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Home Opinion Opinion: Jamestown Regional Medical Center story doesn't add up

Opinion: Jamestown Regional Medical Center story doesn’t add up

Something just doesn’t add up about the Jamestown Regional Medical Center situation. That’s unfortunate, because regardless of whether the ultimate picture is rosy or bleak, the hospital’s employees, patients, local government officials and the community as a whole deserve to know the truth.

On Thursday, the Rennova-owned Jamestown hospital was reportedly on the brink of a closure, then was told it would remain open.

The Cookeville Herald-Citizen, quoting state Rep. John Mark Windle, D-Livingston, was first to report that the Centers for Medicare & Medicaid Services (CMS) had given the hospital until nightfall to voluntarily close or be forced to close by CMS. No reason was given, but Windle told the newspaper that the Internal Revenue Service had placed a lien on the hospital for unpaid taxes.

Later in the day, the Herald-Citizen was also the first to report that the hospital would remain open. Quoting Fentress County Mayor Jimmy Johnson, the newspaper reported that the hospital had paid its taxes, forwarded a copy of the check to CMS, and would be allowed to remain open on a day-to-day basis.

There’s so much about this explanation that just doesn’t make sense.

1.) First, since when is CMS in the business of closing hospitals? The Centers for Medicare & Medicaid Services is a licensing agency. It can — and does — terminate licensure numbers for various reasons. When that happens, the hospital stops receiving federal payments for treating patients that are covered by Medicare and Medicaid. Especially in a rural community, that would effectively force the hospital to close. But CMS does not force closures outright. As the Independent Herald reported Thursday evening, we could find no recent example of CMS giving a hospital an ultimatum to close its doors.

2.) Even when CMS terminates a Medicare provider number, they don’t drop that bomb the day-of. According to the agency’s published protocol, a 15-day notice is required to be given. No such notice has been given to any Tennessee hospital since CMS said on November 21, 2018 that it was going to terminate Vanderbilt University Medical Center’s Medicare license. The agency rescinded that notice on December 7, 2018. Even in cases where a hospital’s emergency department is found by CMS to be deficient in such a way that causes immediate concern for patients’ safety, a 23-day notice is given that allows the hospital time to correct the deficiencies. If, after that period of time, the agency decides to follow through with terminating the hospital’s Medicare license, a public notice is required at least two days in advance.

3.) Since when does CMS take action against a hospital for failing to pay its taxes? When CMS does terminate a hospital’s participation in the Medicare program, it’s for issues related to patient health or safety — not taxes. Unpaid taxes fall under the jurisdiction of the IRS. In 2016, when Pioneer Health Services was nearing bankruptcy, the IRS placed a $500,000 tax lien on Scott County Hospital for unpaid taxes. The CMS did not terminate Pioneer’s Medicare license, and it certainly didn’t give the hospital an ultimatum to close.

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4.) Even if CMS did take action against Jamestown Regional Medical Center for unpaid taxes, why would it stipulate that the hospital is allowed to be open “day-to-day” once those taxes were paid? If the taxes were paid in full, the issue has been settled and there would be no reason for a federal agency to place a “day-to-day” stipulation on the hospital.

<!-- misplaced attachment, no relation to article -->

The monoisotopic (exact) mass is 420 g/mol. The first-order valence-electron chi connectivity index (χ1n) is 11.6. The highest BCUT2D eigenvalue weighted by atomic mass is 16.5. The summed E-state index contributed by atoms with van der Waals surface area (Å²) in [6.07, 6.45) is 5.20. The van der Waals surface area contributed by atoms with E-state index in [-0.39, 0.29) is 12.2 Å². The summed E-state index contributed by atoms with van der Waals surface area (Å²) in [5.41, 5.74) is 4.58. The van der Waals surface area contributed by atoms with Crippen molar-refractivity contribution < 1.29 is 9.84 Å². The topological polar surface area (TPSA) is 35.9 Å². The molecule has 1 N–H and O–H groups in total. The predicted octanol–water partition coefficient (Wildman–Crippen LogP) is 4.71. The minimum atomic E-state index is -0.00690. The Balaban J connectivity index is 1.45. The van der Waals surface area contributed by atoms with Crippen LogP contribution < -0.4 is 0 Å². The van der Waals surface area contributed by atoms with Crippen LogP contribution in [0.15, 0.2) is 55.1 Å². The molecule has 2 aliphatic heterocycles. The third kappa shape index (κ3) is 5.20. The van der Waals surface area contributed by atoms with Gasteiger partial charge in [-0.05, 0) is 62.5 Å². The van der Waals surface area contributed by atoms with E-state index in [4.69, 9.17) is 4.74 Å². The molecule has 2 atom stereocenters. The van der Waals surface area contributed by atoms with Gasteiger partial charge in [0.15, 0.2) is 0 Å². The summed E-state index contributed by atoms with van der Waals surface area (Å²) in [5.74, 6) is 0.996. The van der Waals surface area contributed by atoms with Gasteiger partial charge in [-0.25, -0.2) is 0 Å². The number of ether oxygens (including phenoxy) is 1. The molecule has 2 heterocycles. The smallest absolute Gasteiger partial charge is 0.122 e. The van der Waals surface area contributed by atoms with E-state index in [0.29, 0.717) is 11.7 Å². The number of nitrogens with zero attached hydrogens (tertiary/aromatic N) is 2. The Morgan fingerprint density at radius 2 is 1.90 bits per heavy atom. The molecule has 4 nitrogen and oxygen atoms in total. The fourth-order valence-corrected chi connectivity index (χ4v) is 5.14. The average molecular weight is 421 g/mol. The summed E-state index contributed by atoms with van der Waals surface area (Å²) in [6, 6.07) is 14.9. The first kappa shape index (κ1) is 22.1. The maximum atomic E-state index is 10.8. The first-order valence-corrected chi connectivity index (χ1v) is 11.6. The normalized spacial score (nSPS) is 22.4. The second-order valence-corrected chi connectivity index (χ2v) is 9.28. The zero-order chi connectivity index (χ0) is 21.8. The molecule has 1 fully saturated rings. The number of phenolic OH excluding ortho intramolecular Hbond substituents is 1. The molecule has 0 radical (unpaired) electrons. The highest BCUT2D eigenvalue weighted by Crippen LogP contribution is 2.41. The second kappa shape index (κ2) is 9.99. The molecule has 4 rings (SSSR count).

A request for clarification from CMS’s regional office in Atlanta was not immediately answered.

Multiple people — all of them speaking on condition of anonymity — told the Independent Herald on Thursday that a surreptitious effort of sorts had been undertaken by some staff members of the Jamestown hospital who are disgruntled with Rennova’s corporate leadership to undermine the facility. As a result of complaints, those sources said, state inspectors had visited the hospital on behalf of CMS on multiple occasions in recent months.

The Independent Herald has also learned that CMS inspectors have twice visited Big South Fork Medical Center in Oneida — another Rennova-owned facility — in recent months: an initial visit and a follow-up. Those visits reportedly did not find deficiencies at the local hospital.

So far, Rennova’s corporate executives have been mum on the situation unfolding in Jamestown. However, multiple people inside Big South Fork Medical Center have said they do not think the Jamestown situation is a reflection of operations at the Oneida facility, nor will the ultimate outcome at Jamestown Regional impact BSFMC. 

In the meantime, the explanation provided on Thursday — that CMS was set to force a closure of Jamestown Regional due to unpaid taxes before ultimately allowing the hospital to remain open on a “day-to-day” basis — still doesn’t add up. From that vague explanation to detailed — albeit anonymous — accounts of a lack of community support for the hospital in Jamestown to Windle’s brow-raising rebuke of Rennova founder Seamus Lagan as an “Irish gangster” that was quickly condemned by some as unprofessional, there were no winners in Thursday’s episode.

And all that remains are unanswered questions.

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Ben Garrett
Ben Garrett is Independent Herald editor. Contact him at bgarrett@ihoneida.com. Follow him on Twitter, @benwgarrett.
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